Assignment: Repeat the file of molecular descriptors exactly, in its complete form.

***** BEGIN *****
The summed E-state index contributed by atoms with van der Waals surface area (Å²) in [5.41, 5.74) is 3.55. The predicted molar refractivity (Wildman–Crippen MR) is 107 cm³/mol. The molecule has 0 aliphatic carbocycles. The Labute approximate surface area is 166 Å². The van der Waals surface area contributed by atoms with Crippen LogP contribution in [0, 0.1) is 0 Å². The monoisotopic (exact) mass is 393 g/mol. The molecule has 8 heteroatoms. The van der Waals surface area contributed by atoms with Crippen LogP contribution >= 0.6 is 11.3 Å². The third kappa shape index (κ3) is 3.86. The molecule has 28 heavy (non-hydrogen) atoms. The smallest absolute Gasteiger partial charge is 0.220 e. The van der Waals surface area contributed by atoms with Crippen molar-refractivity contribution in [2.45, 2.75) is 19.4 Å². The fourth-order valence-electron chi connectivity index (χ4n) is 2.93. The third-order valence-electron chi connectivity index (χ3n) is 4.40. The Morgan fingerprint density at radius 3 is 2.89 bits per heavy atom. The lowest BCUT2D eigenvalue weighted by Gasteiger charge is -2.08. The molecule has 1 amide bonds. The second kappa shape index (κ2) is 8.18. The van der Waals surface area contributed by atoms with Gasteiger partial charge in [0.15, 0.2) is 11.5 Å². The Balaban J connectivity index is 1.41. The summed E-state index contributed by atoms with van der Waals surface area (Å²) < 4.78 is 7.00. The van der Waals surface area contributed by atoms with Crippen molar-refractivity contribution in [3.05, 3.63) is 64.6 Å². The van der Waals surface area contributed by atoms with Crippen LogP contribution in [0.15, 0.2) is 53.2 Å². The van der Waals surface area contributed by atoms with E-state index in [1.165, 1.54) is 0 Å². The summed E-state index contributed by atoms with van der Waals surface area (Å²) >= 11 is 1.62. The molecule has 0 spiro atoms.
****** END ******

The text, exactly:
The summed E-state index contributed by atoms with van der Waals surface area (Å²) in [5.41, 5.74) is 3.55. The predicted molar refractivity (Wildman–Crippen MR) is 107 cm³/mol. The molecule has 0 aliphatic carbocycles. The Labute approximate surface area is 166 Å². The van der Waals surface area contributed by atoms with Crippen LogP contribution in [0, 0.1) is 0 Å². The monoisotopic (exact) mass is 393 g/mol. The molecule has 8 heteroatoms. The van der Waals surface area contributed by atoms with Crippen LogP contribution >= 0.6 is 11.3 Å². The third kappa shape index (κ3) is 3.86. The molecule has 28 heavy (non-hydrogen) atoms. The smallest absolute Gasteiger partial charge is 0.220 e. The van der Waals surface area contributed by atoms with Crippen molar-refractivity contribution in [2.45, 2.75) is 19.4 Å². The fourth-order valence-electron chi connectivity index (χ4n) is 2.93. The third-order valence-electron chi connectivity index (χ3n) is 4.40. The Morgan fingerprint density at radius 3 is 2.89 bits per heavy atom. The lowest BCUT2D eigenvalue weighted by Gasteiger charge is -2.08. The molecule has 1 amide bonds. The second kappa shape index (κ2) is 8.18. The van der Waals surface area contributed by atoms with Gasteiger partial charge in [0.15, 0.2) is 11.5 Å². The Balaban J connectivity index is 1.41. The summed E-state index contributed by atoms with van der Waals surface area (Å²) < 4.78 is 7.00. The van der Waals surface area contributed by atoms with Crippen molar-refractivity contribution in [3.05, 3.63) is 64.6 Å². The van der Waals surface area contributed by atoms with Crippen LogP contribution in [0.15, 0.2) is 53.2 Å². The van der Waals surface area contributed by atoms with E-state index in [1.165, 1.54) is 0 Å². The summed E-state index contributed by atoms with van der Waals surface area (Å²) >= 11 is 1.62. The molecule has 0 spiro atoms.